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    Reference Core and Correlation of Key Beds in the Petersburg and Linton Formations (Pennsylvanian) in Indiana
    (Indiana Geological & Water Survey, 1991) Hasenmueller, Walter A.; Ault, Curtis H.
    "The Indiana Geological Survey recovered a nearly continuous core from a location near the type locality of the Survant Coal Member of the Linton Formation. This core spans a stratigraphic interval within the Desmoinesian Series extending from rocks immediately above the Houchin Creek Coal Member of the Petersburg Formation to an unnamed shale in the Staunton Formation immediately below the Seelyville Coal Member. This core is herein designated a reference core for the Houchin Creek Coal Member of the Petersburg Formation; the Survant Coal, Velpen Limestone, Mecca Quarry Shale (new name), and Colchester Coal Members of the Linton Formation; the Seelyville Coal Member of the Staunton Formation; and the boundary between the Petersburg and Linton Formations."
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    Coalbed Methane in Indiana
    (Indiana Geological & Water Survey, 1991) Harper, Denver
    Methane is a tasteless, odorless, invisible, combustible gas (chemical formula: CH4) that occurs naturally in certain rock strata, including almost all coalbeds... The purpose of this report is to provide an overview of what presently is known (and not known) about methane in Indiana's coalbeds.
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    Corebook of Carbonate and Associated Rocks in Indiana
    (Indiana Geological & Water Survey, 2015) Keith, Brian D.; Thompson, Todd Alan
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    Evaluating thermal maturity using transmitted light techniques: Color changes in structureless organic matter and palynomorphs
    (Indiana Geological & Water Survey, 2016) Drobniak, Agnieszka; Hampton, LaBraun; Mastalerz, Maria
    Progressive color changes were observed in immature to postmature shale samples from various ages (Silurian to Tertiary) and geographic locations. The thermal alteration index, assessed based on the color of structureless organic matter, along with the spore color index determined on palynomorphs, were compared with vitrinite reflectance values obtained from more than 200 samples. While some correspondence occurs, the resolution of the thermal alteration index and the spore color index is not as precise as changes in vitrinite reflectance, as was expected. The 138 photomicrographs of structureless organic matter and palynomorphs included in this paper can serve as a color reference for the various stages of maturity.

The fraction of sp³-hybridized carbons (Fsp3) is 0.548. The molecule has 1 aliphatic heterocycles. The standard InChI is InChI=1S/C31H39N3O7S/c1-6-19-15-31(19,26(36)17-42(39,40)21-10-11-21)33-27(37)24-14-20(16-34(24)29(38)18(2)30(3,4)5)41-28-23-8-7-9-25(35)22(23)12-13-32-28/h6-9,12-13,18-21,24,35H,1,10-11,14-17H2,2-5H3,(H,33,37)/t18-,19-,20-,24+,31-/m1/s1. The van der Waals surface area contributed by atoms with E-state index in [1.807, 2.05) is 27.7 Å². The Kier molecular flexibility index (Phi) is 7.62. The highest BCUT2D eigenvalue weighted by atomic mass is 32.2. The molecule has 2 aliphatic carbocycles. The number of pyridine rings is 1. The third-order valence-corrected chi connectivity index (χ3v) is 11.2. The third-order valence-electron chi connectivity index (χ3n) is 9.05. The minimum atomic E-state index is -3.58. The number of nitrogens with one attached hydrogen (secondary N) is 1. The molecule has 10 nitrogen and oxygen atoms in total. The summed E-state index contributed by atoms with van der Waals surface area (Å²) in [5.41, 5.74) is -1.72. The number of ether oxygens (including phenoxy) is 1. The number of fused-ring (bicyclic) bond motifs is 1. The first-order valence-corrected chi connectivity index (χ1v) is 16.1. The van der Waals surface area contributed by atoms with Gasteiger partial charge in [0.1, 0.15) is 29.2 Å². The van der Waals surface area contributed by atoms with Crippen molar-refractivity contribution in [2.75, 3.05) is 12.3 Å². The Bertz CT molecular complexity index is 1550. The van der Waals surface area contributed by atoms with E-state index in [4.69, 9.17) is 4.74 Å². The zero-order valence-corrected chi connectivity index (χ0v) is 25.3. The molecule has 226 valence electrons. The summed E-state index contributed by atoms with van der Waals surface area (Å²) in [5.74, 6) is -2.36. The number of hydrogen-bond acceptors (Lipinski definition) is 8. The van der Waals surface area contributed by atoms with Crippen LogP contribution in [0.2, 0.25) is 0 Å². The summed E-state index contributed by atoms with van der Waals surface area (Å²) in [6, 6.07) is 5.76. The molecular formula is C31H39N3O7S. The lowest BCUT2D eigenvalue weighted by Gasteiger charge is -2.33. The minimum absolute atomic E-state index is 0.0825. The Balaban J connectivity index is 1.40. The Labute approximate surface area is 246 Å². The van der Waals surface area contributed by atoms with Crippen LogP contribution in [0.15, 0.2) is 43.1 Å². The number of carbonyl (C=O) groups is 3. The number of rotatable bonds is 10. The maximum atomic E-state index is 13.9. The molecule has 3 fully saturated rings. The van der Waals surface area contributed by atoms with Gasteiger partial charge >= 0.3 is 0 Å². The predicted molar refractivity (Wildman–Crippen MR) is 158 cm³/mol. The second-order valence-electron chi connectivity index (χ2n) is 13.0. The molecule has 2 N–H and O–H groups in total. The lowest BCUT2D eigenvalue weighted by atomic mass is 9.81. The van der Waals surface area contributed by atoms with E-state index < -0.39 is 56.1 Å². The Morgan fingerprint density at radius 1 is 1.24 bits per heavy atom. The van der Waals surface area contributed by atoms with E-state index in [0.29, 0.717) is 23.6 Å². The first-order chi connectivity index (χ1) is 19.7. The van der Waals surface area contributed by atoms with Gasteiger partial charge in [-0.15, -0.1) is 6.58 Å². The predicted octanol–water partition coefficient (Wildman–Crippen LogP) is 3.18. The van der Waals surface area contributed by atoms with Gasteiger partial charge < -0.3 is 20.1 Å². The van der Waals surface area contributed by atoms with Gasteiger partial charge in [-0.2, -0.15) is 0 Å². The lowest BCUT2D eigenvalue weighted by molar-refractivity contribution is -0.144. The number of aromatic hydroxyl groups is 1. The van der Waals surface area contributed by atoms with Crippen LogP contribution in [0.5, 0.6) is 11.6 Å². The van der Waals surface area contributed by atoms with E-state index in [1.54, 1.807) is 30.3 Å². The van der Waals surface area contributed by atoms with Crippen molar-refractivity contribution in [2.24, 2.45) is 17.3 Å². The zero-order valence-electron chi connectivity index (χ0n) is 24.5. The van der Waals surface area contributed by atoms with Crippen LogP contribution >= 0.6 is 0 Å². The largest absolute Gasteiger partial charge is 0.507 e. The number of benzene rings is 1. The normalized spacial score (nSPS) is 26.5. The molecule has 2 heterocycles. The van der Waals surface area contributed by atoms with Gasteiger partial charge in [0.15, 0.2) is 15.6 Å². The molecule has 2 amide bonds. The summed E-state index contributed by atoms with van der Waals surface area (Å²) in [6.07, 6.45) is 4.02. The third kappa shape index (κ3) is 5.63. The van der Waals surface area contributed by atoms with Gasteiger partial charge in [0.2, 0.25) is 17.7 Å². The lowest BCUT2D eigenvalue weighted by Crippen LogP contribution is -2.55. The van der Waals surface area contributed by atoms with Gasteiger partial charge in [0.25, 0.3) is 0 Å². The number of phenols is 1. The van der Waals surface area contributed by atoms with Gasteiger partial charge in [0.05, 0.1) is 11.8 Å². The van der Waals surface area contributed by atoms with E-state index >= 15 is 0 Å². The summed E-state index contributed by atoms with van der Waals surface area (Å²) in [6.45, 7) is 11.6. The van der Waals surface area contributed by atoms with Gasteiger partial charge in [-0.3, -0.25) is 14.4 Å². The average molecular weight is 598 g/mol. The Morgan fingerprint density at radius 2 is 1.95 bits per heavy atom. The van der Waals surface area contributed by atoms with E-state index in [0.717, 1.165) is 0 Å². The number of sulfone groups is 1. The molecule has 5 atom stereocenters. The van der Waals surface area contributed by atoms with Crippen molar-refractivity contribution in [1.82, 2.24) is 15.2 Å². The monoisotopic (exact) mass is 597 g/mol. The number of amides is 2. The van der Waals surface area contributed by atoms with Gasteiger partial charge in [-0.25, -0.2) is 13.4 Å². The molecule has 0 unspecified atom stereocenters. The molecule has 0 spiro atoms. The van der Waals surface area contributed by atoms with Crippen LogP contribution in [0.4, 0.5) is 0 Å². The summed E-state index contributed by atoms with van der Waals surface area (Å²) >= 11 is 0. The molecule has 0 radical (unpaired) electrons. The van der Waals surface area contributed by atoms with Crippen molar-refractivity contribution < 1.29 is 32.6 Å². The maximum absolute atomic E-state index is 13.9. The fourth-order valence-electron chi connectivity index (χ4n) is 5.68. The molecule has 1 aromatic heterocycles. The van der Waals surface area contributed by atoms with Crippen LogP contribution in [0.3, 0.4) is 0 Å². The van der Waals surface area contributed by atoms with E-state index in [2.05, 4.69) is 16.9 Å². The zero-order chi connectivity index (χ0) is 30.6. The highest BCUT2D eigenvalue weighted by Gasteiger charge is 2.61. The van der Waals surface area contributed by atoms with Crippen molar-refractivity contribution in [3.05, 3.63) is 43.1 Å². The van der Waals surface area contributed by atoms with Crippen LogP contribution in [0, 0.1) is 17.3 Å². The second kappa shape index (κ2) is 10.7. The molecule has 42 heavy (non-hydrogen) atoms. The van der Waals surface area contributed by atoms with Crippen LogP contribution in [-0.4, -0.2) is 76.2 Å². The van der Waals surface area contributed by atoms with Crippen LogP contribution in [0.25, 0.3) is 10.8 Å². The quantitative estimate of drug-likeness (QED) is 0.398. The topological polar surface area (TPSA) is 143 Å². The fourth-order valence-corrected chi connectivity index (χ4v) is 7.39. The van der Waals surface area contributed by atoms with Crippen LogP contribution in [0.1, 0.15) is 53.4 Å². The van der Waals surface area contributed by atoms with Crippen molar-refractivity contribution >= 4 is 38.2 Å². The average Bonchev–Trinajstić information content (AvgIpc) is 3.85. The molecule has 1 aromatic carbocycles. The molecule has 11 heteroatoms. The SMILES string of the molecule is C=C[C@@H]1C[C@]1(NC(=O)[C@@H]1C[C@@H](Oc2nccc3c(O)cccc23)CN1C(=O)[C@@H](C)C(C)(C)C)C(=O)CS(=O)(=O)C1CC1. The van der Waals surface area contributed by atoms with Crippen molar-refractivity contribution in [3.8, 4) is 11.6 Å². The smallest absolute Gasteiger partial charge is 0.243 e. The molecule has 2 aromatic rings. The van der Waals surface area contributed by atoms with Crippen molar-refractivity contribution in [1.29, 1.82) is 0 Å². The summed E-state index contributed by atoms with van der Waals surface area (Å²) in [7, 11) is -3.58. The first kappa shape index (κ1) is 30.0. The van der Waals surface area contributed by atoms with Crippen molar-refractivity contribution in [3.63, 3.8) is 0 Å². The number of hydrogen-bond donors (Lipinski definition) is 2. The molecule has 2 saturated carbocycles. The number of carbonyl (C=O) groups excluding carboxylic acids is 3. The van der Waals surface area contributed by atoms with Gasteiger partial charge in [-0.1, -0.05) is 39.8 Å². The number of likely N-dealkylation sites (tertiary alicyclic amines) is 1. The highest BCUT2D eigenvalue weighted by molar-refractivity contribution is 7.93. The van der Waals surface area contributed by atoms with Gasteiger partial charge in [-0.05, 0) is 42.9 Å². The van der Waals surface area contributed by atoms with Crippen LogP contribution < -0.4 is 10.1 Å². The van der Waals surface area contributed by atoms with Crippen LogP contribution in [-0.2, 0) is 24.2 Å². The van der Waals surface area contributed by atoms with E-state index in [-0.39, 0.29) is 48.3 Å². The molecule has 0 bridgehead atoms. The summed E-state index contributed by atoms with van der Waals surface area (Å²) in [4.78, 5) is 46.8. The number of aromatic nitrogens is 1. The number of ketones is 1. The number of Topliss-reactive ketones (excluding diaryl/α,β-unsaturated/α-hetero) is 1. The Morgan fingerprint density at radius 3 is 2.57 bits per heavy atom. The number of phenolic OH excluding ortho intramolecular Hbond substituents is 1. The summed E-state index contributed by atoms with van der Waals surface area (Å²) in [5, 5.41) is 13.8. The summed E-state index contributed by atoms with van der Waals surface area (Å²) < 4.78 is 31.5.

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    Conodont paleontology of the Alum Cave Limestone Member of the Dugger Formation (Pennsylvanian, Desmoinesian) in the eastern part of the Illinois Basin
    (Indiana Geological & Water Survey, 2016) Brown, Lewis M.; Rexroad, Carl Buckner; Zimmerman, Alex
    The major purpose of this study of the conodonts of the Alum Cave Limestone Member of the Dugger Formation in Indiana is to enhance understanding of Desmoinesian (Pennsylvanian) biostratigraphy and paleoenvironments in the Illinois Basin. We collected samples from 25 localities in Gibson, Greene, Knox, Perry, Posey, Sullivan, Vanderburgh, and War-rick Counties in southwestern Indiana. A thin unnamed dark gray to black shale generally, but not uniformly, separates the Alum Cave stratigraphically from the underlying Springfield Coal Member of the Petersburg Formation. Idiognathodus, primarily juveniles, domi-nates the conodont fauna. Hindeodus and Neognathodus are uncommon. Adetognathodus and Idioprioniodus are rare. Notably absent are Diplognathodus, Ubinates, and Gondolella.
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    Sedimentology, geochemistry, and paleobiology of a Pennsylvanian marginal marine depositional environment, Mansfield Formation, Indiana
    (Indiana Geological & Water Survey, 2013) Eble, Cortland; Elswick, Erika; Hasiotis, Stephen; Johnson, Claudia; Kauffman, Erle; Simonelli, Glenn
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    Best Management Practices to Remediate Nitrate Contamination in a Major Outwash Aquifer in Jackson County, Indiana
    (Indiana Geological & Water Survey, 2009) Harper, Denver; Hartke, Edwin J.